Ok, I say go right back down to basics. Work on a lot of transitions and make them perfect.
Ensure that her downwards transitions are smooth and that she doesn't just "fall" from one gait to the next. And make sure she still keeps her impulsion the whole way through. Make your upwards transitions crisp, and make sure she is moving right off your leg as soon as you give the aid.
Then work on all three gaits seperately. Make sure the walk is energetic and purposeful, and don't let her hang her head or get lazy. Make the trot springy and lively - make sure she is tracking up and giving you a proper working trot by getting someone to watch you for 5 minutes and make sure that her hind hooves are stepping in the footprint of her front hooves. Then do some canter work keeping regularity of the strides - either letting her stretch out and loosen her muscles, or keeping her collected and organised.
You could also do some work with circles, serpentines and figure eights, working on her flexion and bend.
Try and practice your half halts more to help with the canter. If she is slowing down when you perform a half halt, make your rein aids smaller (just twiddle the reins between your fingers) and drive her on with your leg. A little tap of the whip might help her while she is learning that a half halt signal is different from a slow down signal.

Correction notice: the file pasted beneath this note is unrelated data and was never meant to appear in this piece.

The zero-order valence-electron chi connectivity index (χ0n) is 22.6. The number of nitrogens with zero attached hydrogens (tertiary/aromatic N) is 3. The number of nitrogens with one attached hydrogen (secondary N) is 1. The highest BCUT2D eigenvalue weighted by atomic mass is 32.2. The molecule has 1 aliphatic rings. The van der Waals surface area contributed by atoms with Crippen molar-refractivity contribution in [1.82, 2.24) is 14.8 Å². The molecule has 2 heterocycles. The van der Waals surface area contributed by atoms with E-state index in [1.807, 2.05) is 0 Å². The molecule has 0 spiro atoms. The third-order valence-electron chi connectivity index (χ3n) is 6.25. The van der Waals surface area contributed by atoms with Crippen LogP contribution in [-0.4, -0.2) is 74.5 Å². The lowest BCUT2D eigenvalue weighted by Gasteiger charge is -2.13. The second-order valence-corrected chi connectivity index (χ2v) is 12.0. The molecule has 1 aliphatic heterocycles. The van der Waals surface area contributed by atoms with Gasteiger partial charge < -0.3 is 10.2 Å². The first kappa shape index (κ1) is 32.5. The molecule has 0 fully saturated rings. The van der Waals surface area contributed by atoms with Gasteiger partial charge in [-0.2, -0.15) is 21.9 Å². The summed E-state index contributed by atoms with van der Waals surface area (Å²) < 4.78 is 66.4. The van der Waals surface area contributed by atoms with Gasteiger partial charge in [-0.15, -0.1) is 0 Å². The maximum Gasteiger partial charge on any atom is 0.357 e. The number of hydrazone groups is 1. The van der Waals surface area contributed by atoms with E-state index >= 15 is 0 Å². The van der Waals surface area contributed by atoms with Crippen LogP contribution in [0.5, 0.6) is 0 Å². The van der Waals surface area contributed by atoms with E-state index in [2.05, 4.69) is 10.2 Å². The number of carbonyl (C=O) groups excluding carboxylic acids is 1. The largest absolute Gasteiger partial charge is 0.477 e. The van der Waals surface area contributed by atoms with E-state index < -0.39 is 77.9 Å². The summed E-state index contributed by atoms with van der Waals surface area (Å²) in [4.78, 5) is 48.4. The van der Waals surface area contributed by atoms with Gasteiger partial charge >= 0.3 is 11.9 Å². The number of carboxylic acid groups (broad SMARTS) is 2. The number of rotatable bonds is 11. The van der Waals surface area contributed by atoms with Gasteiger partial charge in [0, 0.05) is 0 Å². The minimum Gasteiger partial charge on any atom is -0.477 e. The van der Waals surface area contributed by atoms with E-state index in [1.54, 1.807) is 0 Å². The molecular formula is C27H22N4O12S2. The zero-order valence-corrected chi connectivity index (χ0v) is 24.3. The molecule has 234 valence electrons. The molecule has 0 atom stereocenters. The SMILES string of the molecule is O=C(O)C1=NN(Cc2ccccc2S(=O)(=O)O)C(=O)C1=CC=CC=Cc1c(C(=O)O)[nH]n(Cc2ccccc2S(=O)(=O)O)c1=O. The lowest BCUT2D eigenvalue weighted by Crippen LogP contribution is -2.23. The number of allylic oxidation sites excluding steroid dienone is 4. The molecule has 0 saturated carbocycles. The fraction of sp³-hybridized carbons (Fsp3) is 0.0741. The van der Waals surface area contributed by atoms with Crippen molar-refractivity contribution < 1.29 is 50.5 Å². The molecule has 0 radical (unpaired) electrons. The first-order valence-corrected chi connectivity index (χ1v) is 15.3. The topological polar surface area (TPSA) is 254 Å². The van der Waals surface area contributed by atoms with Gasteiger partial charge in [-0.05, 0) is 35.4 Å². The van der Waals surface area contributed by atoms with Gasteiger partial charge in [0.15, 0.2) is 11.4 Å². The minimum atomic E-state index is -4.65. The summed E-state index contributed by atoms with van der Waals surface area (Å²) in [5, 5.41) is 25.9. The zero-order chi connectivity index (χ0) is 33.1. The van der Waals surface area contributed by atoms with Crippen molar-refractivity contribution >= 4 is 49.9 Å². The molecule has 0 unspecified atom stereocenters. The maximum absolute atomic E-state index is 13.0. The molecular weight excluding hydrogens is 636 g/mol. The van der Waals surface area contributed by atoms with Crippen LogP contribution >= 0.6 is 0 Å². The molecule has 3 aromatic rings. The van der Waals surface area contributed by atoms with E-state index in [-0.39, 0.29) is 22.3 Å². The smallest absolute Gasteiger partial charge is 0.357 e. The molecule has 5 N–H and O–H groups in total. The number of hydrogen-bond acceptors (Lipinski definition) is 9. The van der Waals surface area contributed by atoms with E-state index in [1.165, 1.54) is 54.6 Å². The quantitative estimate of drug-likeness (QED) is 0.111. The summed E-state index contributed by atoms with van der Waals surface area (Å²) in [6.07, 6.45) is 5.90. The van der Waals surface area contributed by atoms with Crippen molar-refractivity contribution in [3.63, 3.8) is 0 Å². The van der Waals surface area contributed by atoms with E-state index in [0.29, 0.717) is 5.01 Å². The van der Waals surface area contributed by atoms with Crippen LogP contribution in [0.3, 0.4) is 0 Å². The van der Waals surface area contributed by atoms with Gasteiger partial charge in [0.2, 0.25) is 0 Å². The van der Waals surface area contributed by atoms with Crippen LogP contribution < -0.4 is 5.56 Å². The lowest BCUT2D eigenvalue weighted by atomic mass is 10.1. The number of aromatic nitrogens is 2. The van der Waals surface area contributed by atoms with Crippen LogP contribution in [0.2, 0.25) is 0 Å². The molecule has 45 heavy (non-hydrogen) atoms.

As for ground manners, you just have to let her know who's boss and be consistent with that. You don't have to be forceful or aggressive, just push her away if she is "nibbling" on you or your clothes until she stops trying, and then give her praise. It takes time and patience, but you have to make sure that you do not let her do that again, or she will not learn, and will just think that sometimes she can get away with it, so she will never stop trying.
Ok I'm going to stop now I think I've said enough